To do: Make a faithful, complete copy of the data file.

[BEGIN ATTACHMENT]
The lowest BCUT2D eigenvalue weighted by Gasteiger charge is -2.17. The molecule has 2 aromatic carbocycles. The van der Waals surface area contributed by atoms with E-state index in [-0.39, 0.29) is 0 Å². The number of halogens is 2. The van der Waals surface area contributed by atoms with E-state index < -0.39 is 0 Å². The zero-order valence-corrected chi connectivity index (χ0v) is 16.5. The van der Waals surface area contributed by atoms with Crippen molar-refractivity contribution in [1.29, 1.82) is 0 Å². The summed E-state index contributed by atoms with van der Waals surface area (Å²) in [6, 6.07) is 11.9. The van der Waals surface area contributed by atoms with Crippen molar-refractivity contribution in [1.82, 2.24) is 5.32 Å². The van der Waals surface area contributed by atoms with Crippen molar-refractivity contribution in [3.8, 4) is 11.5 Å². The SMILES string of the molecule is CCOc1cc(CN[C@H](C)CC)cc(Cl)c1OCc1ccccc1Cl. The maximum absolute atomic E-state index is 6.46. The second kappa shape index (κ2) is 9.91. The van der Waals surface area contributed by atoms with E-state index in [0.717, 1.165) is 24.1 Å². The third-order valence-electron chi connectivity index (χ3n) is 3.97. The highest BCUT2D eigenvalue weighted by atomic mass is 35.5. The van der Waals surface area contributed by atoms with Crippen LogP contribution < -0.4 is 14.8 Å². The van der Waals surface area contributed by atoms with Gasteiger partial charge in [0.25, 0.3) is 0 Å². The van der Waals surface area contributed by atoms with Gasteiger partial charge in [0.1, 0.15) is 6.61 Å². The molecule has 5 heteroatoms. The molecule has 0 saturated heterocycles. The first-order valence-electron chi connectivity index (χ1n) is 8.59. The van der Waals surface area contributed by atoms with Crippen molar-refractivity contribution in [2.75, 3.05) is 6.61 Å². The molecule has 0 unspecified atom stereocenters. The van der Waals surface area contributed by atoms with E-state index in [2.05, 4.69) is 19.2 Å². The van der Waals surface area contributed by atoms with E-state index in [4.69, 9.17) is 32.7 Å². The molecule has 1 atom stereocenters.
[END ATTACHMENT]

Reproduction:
The lowest BCUT2D eigenvalue weighted by Gasteiger charge is -2.17. The molecule has 2 aromatic carbocycles. The van der Waals surface area contributed by atoms with E-state index in [-0.39, 0.29) is 0 Å². The number of halogens is 2. The van der Waals surface area contributed by atoms with E-state index < -0.39 is 0 Å². The zero-order valence-corrected chi connectivity index (χ0v) is 16.5. The van der Waals surface area contributed by atoms with Crippen molar-refractivity contribution in [1.29, 1.82) is 0 Å². The summed E-state index contributed by atoms with van der Waals surface area (Å²) in [6, 6.07) is 11.9. The van der Waals surface area contributed by atoms with Crippen molar-refractivity contribution in [1.82, 2.24) is 5.32 Å². The van der Waals surface area contributed by atoms with Crippen molar-refractivity contribution in [3.8, 4) is 11.5 Å². The SMILES string of the molecule is CCOc1cc(CN[C@H](C)CC)cc(Cl)c1OCc1ccccc1Cl. The maximum absolute atomic E-state index is 6.46. The second kappa shape index (κ2) is 9.91. The van der Waals surface area contributed by atoms with E-state index in [0.717, 1.165) is 24.1 Å². The third-order valence-electron chi connectivity index (χ3n) is 3.97. The highest BCUT2D eigenvalue weighted by atomic mass is 35.5. The van der Waals surface area contributed by atoms with Crippen LogP contribution < -0.4 is 14.8 Å². The van der Waals surface area contributed by atoms with Gasteiger partial charge in [0.25, 0.3) is 0 Å². The van der Waals surface area contributed by atoms with Gasteiger partial charge in [0.1, 0.15) is 6.61 Å². The molecule has 5 heteroatoms. The molecule has 0 saturated heterocycles. The first-order valence-electron chi connectivity index (χ1n) is 8.59. The van der Waals surface area contributed by atoms with Crippen molar-refractivity contribution in [2.75, 3.05) is 6.61 Å². The molecule has 0 unspecified atom stereocenters. The van der Waals surface area contributed by atoms with E-state index in [2.05, 4.69) is 19.2 Å². The van der Waals surface area contributed by atoms with E-state index in [4.69, 9.17) is 32.7 Å². The molecule has 1 atom stereocenters.